Celine Goes YSL in Controversial Spring Summer 2019 Presentation

By Taraneh Azar, Runway Correspondent
Photography courtesy of Iker Aldama / Indigital.tv for Vogue Runway
Special thanks to Diet Prada for influencing photo selections.

When Hedi Slimane removed the accent from Céline as his first move since becoming the brand’s creative director earlier this year it should have been the first red flag. Although one couldn’t anticipate a complete change for the worse from that single action, Slimane’s first show at Paris Fashion Week hammered the final nail into the coffin of Phoebe Philo’s Céline.

Left: Saint Laurent FW17 RTW. Right: Celine Spring 19 RTW

Initial reactions to the SS19 Celine presentation were “Saint Laurent just redid their whole last season”, but here’s the kicker; it was just Slimane redoing his former YSL collections for Celine. As creative director of Saint Laurent from 2012 to 2014, Slimane tailored the house into the glorious pillar of fashion we know it as today—an edgy, hyper-sleek, classic yet innovative brand. As he brings his powerful influence to Celine, his first presentation for the house proves rebranding may be what Slimane does best.

Left: Saint Laurent Fall 2015 Menswear. Right: Celine Spring 2019 RTW

Sleek biker jackets, tailored pinstripe tuxedos, sequined blazers, and a ‘mixed-gender’ cast typified the presentation, harkening back to Slimane’s work with YSL. Pointed booties with silver hardware buckles and studded leather in all facets recurred throughout the presentation. Ruffle-neck lace tops preceded more sequins, more lace, more leather, and more smartly cut skinny-silhouettes that are perfect for business meetings, funerals, and smoking cigarettes with your biker friends. The all-gender stylings of stiff-cut, sleek suits spoke back to European trends of 2017, while silver-studded fur coats hinted at emerging trends. The incorporation of leather, while repetitive and characteristically Slimane, was beautifully done.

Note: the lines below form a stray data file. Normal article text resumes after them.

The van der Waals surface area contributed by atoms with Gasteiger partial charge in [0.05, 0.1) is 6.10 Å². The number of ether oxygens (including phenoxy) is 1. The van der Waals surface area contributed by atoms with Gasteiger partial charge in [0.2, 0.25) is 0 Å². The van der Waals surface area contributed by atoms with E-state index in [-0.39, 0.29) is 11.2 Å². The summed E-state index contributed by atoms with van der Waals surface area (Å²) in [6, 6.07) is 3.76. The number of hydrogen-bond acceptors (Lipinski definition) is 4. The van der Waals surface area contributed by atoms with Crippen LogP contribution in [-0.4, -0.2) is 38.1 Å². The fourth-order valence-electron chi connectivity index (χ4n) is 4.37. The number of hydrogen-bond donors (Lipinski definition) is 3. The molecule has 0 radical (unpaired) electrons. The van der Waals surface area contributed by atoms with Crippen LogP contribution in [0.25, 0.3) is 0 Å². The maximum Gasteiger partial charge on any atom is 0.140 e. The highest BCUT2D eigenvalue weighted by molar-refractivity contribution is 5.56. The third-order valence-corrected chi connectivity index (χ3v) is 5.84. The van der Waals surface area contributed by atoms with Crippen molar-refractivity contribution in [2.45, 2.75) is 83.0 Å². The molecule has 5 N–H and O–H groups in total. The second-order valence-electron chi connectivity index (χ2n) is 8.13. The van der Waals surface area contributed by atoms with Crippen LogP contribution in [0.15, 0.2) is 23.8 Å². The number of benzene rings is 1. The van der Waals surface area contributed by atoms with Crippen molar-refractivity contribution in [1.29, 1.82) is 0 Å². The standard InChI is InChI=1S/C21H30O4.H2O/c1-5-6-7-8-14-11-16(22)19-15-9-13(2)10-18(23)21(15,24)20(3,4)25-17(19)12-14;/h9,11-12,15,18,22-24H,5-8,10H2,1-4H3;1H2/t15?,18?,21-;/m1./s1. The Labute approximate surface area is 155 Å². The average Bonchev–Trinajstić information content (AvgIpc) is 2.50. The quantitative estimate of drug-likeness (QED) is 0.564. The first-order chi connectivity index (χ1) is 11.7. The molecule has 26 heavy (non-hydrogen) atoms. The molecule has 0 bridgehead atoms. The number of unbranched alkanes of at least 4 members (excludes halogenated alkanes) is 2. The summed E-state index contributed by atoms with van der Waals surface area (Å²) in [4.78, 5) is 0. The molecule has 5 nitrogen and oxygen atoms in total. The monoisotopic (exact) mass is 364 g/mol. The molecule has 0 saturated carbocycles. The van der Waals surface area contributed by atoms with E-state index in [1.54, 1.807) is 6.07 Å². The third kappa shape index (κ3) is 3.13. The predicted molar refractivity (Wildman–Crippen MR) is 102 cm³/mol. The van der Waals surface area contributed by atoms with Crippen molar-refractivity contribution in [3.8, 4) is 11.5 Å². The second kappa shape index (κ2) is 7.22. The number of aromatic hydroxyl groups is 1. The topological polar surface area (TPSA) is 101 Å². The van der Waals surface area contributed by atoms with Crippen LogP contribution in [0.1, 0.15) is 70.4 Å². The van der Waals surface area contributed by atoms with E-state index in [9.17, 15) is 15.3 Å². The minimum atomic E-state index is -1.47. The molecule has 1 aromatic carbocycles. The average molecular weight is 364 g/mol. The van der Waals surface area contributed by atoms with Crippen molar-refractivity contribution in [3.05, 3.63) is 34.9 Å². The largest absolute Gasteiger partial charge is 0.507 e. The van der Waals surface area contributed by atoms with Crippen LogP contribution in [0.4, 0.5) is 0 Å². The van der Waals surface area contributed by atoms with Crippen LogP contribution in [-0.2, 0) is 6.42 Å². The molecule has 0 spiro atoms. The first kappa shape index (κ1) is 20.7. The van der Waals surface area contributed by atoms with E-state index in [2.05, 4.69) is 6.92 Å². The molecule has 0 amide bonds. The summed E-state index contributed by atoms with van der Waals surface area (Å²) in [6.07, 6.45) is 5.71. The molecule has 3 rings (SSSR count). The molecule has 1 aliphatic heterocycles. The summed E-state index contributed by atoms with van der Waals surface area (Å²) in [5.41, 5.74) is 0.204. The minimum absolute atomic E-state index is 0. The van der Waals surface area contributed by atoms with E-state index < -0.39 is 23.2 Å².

Left: Saint Laurent FW17 RTW. Right: Celine Spring 2019 RTW

The show wasn’t all black all the time, however;  red pointed oxfords, multi-colored cardigans and acid-bleached jeans were incorporated into the collection. Leopard print, a YSL pattern staple, popped up, too. These slight variations on Slimane’s typical black sequins-and-leather, monochromatic approach, however interesting, barely distracted from the boring styling and repetitive cuts of the collection.

Left: Saint Laurent Fall 2015 Menswear. Right: Celine Spring 2019 RTW

In short, the show resembled an alternate reality where greasers meet mods and go to a funeral, perhaps mourning the once refined, sophisticated, and artful Céline legacy. While the garments presented were well-constructed, the striking similarities between this collection and Slimane’s previous works left viewers largely dissatisfied. Slimane’s work at Dior Homme, Jil Sander and Saint Laurent established him as a highly-influential creative director. Consequently, global audiences anticipated his first presentation for Celine to set the bar for the Spring 2019 season. Unfortunately, mimicking and rebranding his previous collections failed to satisfy admirers of both Slimane and the once-holy Céline emblem.

Left: Saint Laurent Fall 2016 Menswear. Right: Celine Spring 2019 RTW


Although largely lamentable to Céline fans, Slimane’s presentation has picked up much more traction than Phoebe Philo’s monumental creative contributions to the house ever did. The consequences of the presentation make it seem as though all a house needs is an ultra-successful creative influencer to commercially succeed in global markets today. Thus, the legacy of Céline as a beacon of by-women-for-women style and culture of more than a decade has been destroyed and appropriated by a man. How fitting.